Summary of the December 18, 2003 California Gambling Control Commission's Hearing on
Whether Moskowitz Should Receive a Permanent Casino License

Our report on the Gambling Commission's December 18th hearing on Moskowitz's license application

Part One: We present our case to the Commission

The long awaited hearing of the California Gambling Control Commission on Irving Moskowitz's gambling license application took place yesterday, December 18th. We believe that the speakers for our Coalition for Justice in Hawaiian Gardens and Jerusalem made a very effective presentation of our arguments against giving Moskowitz a permanent license to run his Hawaiian Gardens Casino. So many of our allies -- and people we hadn't even known about - signed up to testify against granting the license that the Commission continued the hearing until January 9th.

We'll give you the list of speakers and highlights of what they said in a moment. But first we want to share with you information we publicly disclosed for the first time at the hearing.

We disclose secret Moskowitz dealings. During our summary yesterday of the submission we previously filed with the Commission, we disclosed that we have documents proving that Irving Moskowitz was secretly negotiating with two southern California card clubs, offering them the opportunity to become substantial shareholders in his Hawaiian Gardens casino. We stated that we also have state gambling license applications Moskowitz filed at the time he was negotiating with these card clubs, on which he failed to disclose this effort to acquire these new business associates. That violates a key element of state licensing law. In fact, the documents show that Moskowitz was proposing this deal to the other casinos in exchange for their help in getting a state gambling license!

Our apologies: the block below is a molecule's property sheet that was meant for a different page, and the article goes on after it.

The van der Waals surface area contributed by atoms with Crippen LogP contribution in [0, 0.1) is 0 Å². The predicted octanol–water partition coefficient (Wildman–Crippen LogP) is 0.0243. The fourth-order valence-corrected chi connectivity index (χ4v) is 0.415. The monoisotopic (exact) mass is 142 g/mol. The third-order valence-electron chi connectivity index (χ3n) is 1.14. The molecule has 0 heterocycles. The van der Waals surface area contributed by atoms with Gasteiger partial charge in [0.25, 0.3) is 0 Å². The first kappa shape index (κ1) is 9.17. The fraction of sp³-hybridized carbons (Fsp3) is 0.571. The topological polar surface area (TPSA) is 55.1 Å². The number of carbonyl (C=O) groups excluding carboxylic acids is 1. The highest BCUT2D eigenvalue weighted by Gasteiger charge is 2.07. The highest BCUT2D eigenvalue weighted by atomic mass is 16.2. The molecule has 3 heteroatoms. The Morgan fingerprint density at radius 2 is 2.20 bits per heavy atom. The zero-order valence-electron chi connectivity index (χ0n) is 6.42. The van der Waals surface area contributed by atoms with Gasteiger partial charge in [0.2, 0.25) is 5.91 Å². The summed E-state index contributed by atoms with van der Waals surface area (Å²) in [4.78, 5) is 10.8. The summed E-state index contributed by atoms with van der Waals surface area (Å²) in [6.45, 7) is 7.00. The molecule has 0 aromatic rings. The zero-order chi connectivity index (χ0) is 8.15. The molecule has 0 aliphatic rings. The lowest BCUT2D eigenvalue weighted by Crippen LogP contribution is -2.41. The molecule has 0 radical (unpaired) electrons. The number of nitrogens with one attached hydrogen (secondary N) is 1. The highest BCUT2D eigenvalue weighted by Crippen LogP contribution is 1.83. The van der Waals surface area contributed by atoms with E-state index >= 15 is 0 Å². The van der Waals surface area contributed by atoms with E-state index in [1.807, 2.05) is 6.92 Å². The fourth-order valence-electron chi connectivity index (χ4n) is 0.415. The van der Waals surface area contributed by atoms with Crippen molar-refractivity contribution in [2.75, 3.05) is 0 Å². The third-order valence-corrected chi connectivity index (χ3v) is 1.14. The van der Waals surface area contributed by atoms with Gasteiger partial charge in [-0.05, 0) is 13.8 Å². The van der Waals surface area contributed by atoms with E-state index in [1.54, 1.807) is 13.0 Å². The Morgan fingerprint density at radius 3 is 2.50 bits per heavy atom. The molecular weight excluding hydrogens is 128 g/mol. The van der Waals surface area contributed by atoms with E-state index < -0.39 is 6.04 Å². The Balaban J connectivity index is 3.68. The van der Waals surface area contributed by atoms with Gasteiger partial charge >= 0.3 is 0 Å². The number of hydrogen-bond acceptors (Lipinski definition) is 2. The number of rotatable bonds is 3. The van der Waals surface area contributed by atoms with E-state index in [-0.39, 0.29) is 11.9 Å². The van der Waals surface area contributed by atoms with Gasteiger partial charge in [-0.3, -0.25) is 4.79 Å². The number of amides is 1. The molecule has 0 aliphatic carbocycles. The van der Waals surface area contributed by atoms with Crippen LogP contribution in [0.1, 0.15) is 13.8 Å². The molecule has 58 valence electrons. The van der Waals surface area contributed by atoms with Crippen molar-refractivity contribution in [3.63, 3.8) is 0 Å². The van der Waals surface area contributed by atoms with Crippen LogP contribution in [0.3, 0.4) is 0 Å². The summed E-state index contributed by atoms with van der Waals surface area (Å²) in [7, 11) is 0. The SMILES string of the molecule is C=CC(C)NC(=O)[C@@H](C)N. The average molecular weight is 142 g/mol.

We had highlighted this secret deal in our written submission to the Commission and were very heartened to see that the commissioners listened attentively to our testimony about it, which was presented by Jane Hunter.

Our Coalition speakers. (There was not time for all of our speakers to make their presentations; those who did not will testify at the hearing's continuation on January 9th.)

Honorary Chair Ed Asner focused his remarks on the urgent need for Israeli-Palestinian peace, saying the Coalition members were the "white hats" in the quest for peace, while Moskowitz was the "black hat," and should not be granted a license.

Honorary Chair Wallace Albertson emphasized Moskowitz's disregard for the needs of Hawaiian Gardens residents, especially the health needs of the young. She called the commissioners' attention to his use of the hospital for stomach stapling rather than delivering babies or providing charity care.